Technical Analysis Candle and Chart Patterns

Part 8.4 Technical Analysis. Candle and Chart Patterns
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This mini-blog is part 4 of our Introduction to Technical Analysis unit which forms part of our free introductory course in financial trading. This mini-blog consists of the following:


As the name suggests, chart patterns are recognizable patterns that form on the chart that are used by traders as potential trading signals. In this blog we will look at Candle Patterns and Chart Patterns. So, let’s get started. 

Candle Patterns

We have already looked at what a candlestick looks like. Many people look for specific types of candlesticks for market signals. Candlestick patterns can be continuation or reversal patterns. A few of the most popular are:

  • Dojis
  • Engulfing Pattern
  • Hammer and Hanging Man Pattern
  • Piercing Pattern
  • Harami Pattern


Common Candlestick Patterns

An important thing to remember with these candlestick patterns is firstly that they only give an indication of a potential signal – nothing is guaranteed, and secondly – and this is where many people use these incorrectly – is that these are only valid signals when they happen at a certain time in a trend.  

Chart Patterns

Let’s break this down a bit more – and this concept applies to all chart patterns, not just candlestick patterns.

In the previous unit we learnt that a market is in one of two states, trending or ranging and that the best opportunities are in a trending market. As such, the most popular patterns are used to determine whether a trend is going to change or continue.

These two categories are known as Continuation Patterns (trend continues) or Reversal Patterns (trend reverses). These changes or confirmation of trends normally happen when markets are ranging. These ranging areas are also known as areas of consolidation.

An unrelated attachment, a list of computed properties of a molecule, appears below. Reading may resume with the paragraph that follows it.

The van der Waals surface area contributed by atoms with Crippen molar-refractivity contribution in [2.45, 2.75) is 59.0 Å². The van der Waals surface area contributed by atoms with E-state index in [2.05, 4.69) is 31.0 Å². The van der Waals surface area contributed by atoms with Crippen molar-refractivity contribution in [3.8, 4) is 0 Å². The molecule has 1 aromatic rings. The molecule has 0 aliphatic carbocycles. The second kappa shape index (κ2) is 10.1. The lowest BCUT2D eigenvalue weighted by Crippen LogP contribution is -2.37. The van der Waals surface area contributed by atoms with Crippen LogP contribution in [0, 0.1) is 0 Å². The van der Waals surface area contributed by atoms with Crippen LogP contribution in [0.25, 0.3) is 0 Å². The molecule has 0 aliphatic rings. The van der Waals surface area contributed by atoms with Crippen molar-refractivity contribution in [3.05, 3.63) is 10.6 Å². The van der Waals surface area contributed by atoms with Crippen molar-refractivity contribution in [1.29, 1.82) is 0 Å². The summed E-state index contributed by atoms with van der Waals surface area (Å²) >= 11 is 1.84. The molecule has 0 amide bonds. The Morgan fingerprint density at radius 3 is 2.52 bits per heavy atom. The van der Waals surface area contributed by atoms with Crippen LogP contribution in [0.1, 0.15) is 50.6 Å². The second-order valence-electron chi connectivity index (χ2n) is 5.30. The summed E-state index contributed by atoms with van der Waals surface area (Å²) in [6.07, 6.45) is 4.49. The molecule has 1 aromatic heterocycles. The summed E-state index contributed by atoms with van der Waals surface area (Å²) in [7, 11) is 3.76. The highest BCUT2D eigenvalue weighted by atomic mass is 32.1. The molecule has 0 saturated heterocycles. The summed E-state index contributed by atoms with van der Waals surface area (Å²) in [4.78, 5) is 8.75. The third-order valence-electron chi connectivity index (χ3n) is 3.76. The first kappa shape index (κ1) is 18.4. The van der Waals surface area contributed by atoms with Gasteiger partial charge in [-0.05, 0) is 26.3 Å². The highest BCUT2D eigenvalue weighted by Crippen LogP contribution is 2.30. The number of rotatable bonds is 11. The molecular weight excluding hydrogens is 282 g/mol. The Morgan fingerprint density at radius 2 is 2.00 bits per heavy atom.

A pattern that is used to indicate the reversal of a trend would not be valid to indicate a continuation and vice versa. 

For example, the bearish engulfing candle pattern. This is a bearish reversal pattern and as such would only be a valid signal for a reversal of a bullish (up) trend. If this pattern happens in a downtrend it is a less useful signal.This is what we mean when we say that patterns are only valid when they appear in the correct place. 


Market States And Pattern Types

Here are some examples of chart patterns of each type:

Continuation Patterns:

Triangles: these show a tightening of the range and a decrease in volatility. These can be ascending and descending.


Continuation Patterns – Triangles

Pennants: Similar to triangles but over fewer bars.


Continuation Patterns – Pennants

Flags: These are a pause in a trend signified by a tight channel and can be bullish and bearish.


Continuation Patterns – Flags

Rectangles. Rectangles form during a pause in the trend as a trading range. The pattern is easily identifiable by two or three comparable highs and two or three comparable lows.


Continuation Patterns – Rectangles

Reversal Patterns:

Double tops and double bottoms: these happen where the market finds and then confirms resistance/support at a certain level which can lead to a rejection of that level and a change in direction.


Reversal Patterns – Double Tops and Bottoms

Head and shoulders and inverted head and shoulders: another example of a pattern that confirms resistance or support.


Reversal Patterns – Head and Shoulders and Inverted



Confirmation Is A Second Signal Of the Same Type

As mentioned, no pattern is a guarantee of success. First make sure that you are identifying the pattern at the right time in a trend and secondly it is always worth having a confirmation signal (a second signal that is showing the same) to improve your probability of success. 

In uptrending markets look for bullish continuation patterns or bearish reversal patterns in the ranging areas.


Uptrending Market With Consolidation

In downtrending markets look for bearish continuation patterns and bullish reversal patterns in the ranging areas.


Downtrending Market With Consolidation

Ranging markets are most difficult to trade. The best advice I can give is to be patient. See what the market will do: will it continue with the trend? If so you would look for continuation patterns. Will it reverse? If so you will look for reversal patterns.


Consolidation Can Become Continuation Or Reversal

And of course:

Always backtest your strategy over time to  ensure that you are getting consistent results.

Justina Nothard

Justina Nothard

Hi, I’m Justina Nothard, a retail investor trading Stock Index Futures.

I understand how hard it can be for the ordinary trader to learn the basics and find useful tools and practical information.

This is why I decided to create Nothard Trading to help you take control of your trading.

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